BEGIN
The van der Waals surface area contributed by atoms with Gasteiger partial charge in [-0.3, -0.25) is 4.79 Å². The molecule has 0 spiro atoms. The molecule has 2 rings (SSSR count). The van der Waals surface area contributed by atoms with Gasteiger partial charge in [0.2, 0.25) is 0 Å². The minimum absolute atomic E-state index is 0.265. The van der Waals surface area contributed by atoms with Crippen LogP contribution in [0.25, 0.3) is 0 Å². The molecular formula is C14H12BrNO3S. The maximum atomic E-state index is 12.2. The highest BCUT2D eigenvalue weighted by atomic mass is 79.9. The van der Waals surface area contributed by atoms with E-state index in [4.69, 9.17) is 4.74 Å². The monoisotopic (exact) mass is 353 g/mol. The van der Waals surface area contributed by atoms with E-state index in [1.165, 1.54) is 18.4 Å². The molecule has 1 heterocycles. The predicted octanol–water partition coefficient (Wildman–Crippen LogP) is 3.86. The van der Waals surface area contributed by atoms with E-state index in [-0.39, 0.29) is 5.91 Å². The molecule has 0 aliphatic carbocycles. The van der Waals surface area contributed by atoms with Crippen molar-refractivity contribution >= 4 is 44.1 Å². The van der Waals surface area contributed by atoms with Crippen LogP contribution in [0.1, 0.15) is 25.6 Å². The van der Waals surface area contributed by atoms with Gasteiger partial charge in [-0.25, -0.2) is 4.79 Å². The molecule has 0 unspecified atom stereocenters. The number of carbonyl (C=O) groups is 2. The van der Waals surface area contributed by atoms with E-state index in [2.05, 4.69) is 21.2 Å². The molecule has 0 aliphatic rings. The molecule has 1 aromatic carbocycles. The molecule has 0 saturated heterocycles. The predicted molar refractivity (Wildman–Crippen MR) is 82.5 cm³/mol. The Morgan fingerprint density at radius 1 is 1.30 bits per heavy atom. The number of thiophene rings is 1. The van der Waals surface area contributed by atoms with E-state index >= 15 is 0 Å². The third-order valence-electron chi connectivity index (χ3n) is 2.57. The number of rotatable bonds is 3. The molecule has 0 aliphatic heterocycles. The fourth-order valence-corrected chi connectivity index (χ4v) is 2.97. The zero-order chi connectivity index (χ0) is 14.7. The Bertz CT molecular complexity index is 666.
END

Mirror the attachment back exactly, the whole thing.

The van der Waals surface area contributed by atoms with Gasteiger partial charge in [-0.3, -0.25) is 4.79 Å². The molecule has 0 spiro atoms. The molecule has 2 rings (SSSR count). The van der Waals surface area contributed by atoms with Gasteiger partial charge in [0.2, 0.25) is 0 Å². The minimum absolute atomic E-state index is 0.265. The van der Waals surface area contributed by atoms with Crippen LogP contribution in [0.25, 0.3) is 0 Å². The molecular formula is C14H12BrNO3S. The maximum atomic E-state index is 12.2. The highest BCUT2D eigenvalue weighted by atomic mass is 79.9. The van der Waals surface area contributed by atoms with E-state index in [4.69, 9.17) is 4.74 Å². The monoisotopic (exact) mass is 353 g/mol. The van der Waals surface area contributed by atoms with E-state index in [1.165, 1.54) is 18.4 Å². The molecule has 1 heterocycles. The predicted octanol–water partition coefficient (Wildman–Crippen LogP) is 3.86. The van der Waals surface area contributed by atoms with E-state index in [-0.39, 0.29) is 5.91 Å². The molecule has 0 aliphatic carbocycles. The van der Waals surface area contributed by atoms with Crippen molar-refractivity contribution >= 4 is 44.1 Å². The van der Waals surface area contributed by atoms with Crippen LogP contribution in [0.1, 0.15) is 25.6 Å². The van der Waals surface area contributed by atoms with Gasteiger partial charge in [-0.25, -0.2) is 4.79 Å². The molecule has 0 unspecified atom stereocenters. The number of carbonyl (C=O) groups is 2. The van der Waals surface area contributed by atoms with E-state index in [2.05, 4.69) is 21.2 Å². The molecule has 0 aliphatic rings. The molecule has 1 aromatic carbocycles. The molecule has 0 saturated heterocycles. The predicted molar refractivity (Wildman–Crippen MR) is 82.5 cm³/mol. The Morgan fingerprint density at radius 1 is 1.30 bits per heavy atom. The number of thiophene rings is 1. The van der Waals surface area contributed by atoms with E-state index >= 15 is 0 Å². The third-order valence-electron chi connectivity index (χ3n) is 2.57. The number of rotatable bonds is 3. The molecule has 0 aliphatic heterocycles. The fourth-order valence-corrected chi connectivity index (χ4v) is 2.97. The zero-order chi connectivity index (χ0) is 14.7. The Bertz CT molecular complexity index is 666.